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Strong Quarter at Microsoft; Upbeat ’08 Outlook
engine




msg:3324128
 5:43 pm on Apr 27, 2007 (gmt 0)

Microsoft reported quarterly sales and profits that surpassed Wall Street’s expectations yesterday, suggesting that early sales of its new Windows Vista operating system were off to a solid start.

The company, which is the world’s largest software maker, also delivered an outlook for its 2008 fiscal year, which begins in July, in the upper range of analysts’ projections. Microsoft said that revenue in fiscal 2008 should reach $56.5 billion to $57.5 billion, and earnings were expected to be $1.68 to $1.72 a share....

...Microsoft’s online services business remained a problem. Revenue in that division rose 11 percent, to $623 million, and losses rose sharply, to $200 million.

Strong Quarter at Microsoft, and an Upbeat ’08 Outlook, Bring Wall St. a Sigh of Relief [nytimes.com]

 

BillyS




msg:3324232
 7:40 pm on Apr 27, 2007 (gmt 0)

Imagine what they could do if they could figure out search. I'm holding onto my stock for a bit longer.

walkman




msg:3324275
 8:21 pm on Apr 27, 2007 (gmt 0)

they also bought close to $7 billion back in stock thsi quarter...leaving "only" $27 billion in bank. MSFT is a cash machine

rj87uk




msg:3324465
 12:27 am on Apr 28, 2007 (gmt 0)

they also bought close to $7 billion back

I am not too sure about shares in general, I have a quick question - why does any company buy back shares?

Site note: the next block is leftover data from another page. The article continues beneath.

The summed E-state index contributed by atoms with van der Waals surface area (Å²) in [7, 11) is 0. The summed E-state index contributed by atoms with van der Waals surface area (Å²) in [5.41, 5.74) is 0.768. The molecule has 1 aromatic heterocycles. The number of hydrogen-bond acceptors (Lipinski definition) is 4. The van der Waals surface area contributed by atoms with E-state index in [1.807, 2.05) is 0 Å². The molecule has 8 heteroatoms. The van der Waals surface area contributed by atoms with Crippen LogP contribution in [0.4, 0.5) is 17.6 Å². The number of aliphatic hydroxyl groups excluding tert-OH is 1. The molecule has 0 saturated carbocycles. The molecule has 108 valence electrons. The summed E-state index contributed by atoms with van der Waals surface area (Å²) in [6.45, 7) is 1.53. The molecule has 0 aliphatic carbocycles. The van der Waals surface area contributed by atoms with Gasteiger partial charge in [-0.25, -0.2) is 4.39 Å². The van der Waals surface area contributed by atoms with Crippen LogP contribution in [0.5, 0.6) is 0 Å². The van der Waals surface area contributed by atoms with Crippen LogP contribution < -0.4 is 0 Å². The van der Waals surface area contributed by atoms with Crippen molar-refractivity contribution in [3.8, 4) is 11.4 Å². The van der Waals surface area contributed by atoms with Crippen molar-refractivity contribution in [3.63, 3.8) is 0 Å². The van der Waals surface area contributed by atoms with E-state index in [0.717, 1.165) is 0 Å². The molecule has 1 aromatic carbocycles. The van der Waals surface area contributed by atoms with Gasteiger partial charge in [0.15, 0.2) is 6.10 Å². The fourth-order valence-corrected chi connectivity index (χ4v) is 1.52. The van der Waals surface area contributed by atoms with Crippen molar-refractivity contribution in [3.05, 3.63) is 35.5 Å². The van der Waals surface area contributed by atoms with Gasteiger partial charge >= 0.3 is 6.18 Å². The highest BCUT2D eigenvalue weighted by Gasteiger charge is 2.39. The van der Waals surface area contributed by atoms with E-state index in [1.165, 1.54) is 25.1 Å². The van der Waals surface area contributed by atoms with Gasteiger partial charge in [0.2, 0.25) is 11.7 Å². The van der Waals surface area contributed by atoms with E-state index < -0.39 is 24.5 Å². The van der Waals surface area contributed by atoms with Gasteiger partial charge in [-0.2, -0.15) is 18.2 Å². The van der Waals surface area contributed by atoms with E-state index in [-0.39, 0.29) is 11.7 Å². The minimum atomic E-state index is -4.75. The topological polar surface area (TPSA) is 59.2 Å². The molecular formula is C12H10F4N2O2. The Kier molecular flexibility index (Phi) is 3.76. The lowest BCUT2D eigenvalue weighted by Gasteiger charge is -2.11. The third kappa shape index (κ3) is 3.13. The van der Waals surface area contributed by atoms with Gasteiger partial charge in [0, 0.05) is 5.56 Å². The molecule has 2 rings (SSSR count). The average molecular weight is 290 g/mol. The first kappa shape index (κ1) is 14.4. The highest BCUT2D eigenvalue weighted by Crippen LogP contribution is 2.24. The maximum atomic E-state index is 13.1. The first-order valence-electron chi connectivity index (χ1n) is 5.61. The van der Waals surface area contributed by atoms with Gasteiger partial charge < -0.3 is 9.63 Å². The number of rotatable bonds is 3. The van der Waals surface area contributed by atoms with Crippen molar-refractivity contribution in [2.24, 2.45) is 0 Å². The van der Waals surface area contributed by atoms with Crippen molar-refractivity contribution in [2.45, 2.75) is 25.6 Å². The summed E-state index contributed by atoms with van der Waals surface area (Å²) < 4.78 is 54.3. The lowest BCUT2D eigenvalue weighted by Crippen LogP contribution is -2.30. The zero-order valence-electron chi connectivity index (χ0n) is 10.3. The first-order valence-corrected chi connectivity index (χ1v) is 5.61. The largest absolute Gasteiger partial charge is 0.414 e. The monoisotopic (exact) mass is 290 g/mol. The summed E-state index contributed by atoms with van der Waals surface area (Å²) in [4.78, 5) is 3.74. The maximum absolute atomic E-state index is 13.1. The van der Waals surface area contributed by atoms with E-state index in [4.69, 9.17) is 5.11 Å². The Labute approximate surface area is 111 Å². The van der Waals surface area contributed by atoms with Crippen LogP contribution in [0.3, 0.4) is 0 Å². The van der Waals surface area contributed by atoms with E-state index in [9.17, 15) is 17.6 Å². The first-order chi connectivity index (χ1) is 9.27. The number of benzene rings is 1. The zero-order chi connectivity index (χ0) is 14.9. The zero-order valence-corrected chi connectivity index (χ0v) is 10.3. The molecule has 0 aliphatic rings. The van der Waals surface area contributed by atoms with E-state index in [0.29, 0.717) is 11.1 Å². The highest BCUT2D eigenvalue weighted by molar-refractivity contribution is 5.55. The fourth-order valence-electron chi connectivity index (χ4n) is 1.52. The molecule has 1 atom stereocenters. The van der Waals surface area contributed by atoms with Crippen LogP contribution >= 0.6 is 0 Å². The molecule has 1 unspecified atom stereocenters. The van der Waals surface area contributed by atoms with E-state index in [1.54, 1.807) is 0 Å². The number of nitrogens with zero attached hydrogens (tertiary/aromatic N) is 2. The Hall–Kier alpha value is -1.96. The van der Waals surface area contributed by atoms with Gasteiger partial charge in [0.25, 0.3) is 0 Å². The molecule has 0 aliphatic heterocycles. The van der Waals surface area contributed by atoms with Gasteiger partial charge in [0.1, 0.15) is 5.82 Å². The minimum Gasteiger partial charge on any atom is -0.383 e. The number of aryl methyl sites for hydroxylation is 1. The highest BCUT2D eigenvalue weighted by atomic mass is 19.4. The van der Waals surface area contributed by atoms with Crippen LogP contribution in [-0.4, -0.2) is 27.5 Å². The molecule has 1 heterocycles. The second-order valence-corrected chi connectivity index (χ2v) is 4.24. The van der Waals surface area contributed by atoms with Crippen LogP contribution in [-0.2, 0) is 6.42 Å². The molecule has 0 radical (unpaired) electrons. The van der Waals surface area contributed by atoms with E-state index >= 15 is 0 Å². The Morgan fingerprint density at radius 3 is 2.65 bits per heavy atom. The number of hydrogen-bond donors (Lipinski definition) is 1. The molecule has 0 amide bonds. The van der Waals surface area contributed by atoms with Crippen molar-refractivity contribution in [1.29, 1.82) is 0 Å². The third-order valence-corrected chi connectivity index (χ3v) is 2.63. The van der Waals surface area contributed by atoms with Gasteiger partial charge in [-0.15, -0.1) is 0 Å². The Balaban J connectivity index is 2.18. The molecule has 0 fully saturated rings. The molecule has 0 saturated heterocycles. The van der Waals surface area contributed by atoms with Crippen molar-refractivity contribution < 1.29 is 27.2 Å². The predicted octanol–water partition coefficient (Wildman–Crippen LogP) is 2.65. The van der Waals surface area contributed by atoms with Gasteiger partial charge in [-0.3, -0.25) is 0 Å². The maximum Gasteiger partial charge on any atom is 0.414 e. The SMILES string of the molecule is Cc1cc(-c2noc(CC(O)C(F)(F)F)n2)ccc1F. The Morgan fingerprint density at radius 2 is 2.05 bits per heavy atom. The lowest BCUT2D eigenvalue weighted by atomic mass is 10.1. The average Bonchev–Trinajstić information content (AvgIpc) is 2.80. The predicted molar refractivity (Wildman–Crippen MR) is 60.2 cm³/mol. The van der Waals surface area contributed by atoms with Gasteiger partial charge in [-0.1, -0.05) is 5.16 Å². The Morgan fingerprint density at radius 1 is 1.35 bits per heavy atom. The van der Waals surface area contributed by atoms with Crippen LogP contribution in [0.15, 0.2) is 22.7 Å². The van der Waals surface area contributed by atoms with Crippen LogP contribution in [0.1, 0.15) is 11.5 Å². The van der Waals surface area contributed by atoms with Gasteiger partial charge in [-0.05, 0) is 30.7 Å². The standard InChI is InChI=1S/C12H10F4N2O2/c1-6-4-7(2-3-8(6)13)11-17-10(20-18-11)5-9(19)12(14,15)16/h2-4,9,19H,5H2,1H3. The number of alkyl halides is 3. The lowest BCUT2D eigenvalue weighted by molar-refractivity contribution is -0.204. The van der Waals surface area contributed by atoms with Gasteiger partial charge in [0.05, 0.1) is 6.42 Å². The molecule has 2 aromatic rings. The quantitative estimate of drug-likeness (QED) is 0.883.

RJ

BillyS




msg:3324473
 12:40 am on Apr 28, 2007 (gmt 0)

Microsoft also has no debt...

stajer




msg:3324474
 12:40 am on Apr 28, 2007 (gmt 0)

Buying back shares is a way of giving shareholders value without distributing cash.

When a company buys back its own shares, it retires them (takes them out of the pool of ownership). That means each remaining share now owns a slightly bigger piece of the company. The companies overall value declines slightly (by the amount of cash used for the buyback), but overall each shareholder's value is increased.

Generally when a company does a buy back it is because they feel their stock is undervalued or they can't do anything with the cash that would return better than just giving it back to the shareholder.

Shareholder's like it because it increases their share value without a taxable event to them (such as a distribution would have).

walkman




msg:3324483
 12:53 am on Apr 28, 2007 (gmt 0)

stajer,
correct me if I am wrong, but also the value increases via upply and demand (less shares on the market so if you want them...)

Also, I think, the dividend increses since the same amount will be divided among less shares.

stajer




msg:3324487
 12:56 am on Apr 28, 2007 (gmt 0)

Yes, walkman you are right on both counts.

[this is my 200th post!]

stajer




msg:3324489
 12:59 am on Apr 28, 2007 (gmt 0)

Ok, wait.... this is my 200th post.

[And perhaps my most informative.]

stajer




msg:3324490
 1:00 am on Apr 28, 2007 (gmt 0)

Hmmm... I am beginning to sense that post in FOO don't count to your post count. I will be a Junior User forever!

lawman




msg:3324539
 2:27 am on Apr 28, 2007 (gmt 0)

Neither Foo nor Community posts count (and maybe some others, but the formula is too complex to explain :)).

crates




msg:3327197
 9:38 am on May 1, 2007 (gmt 0)

What's that, you say?

Microsoft Outlook '08 was released today?

*fires starting pistol into the air*

Let the misinterpretation begin!

*dodges falling bullet*

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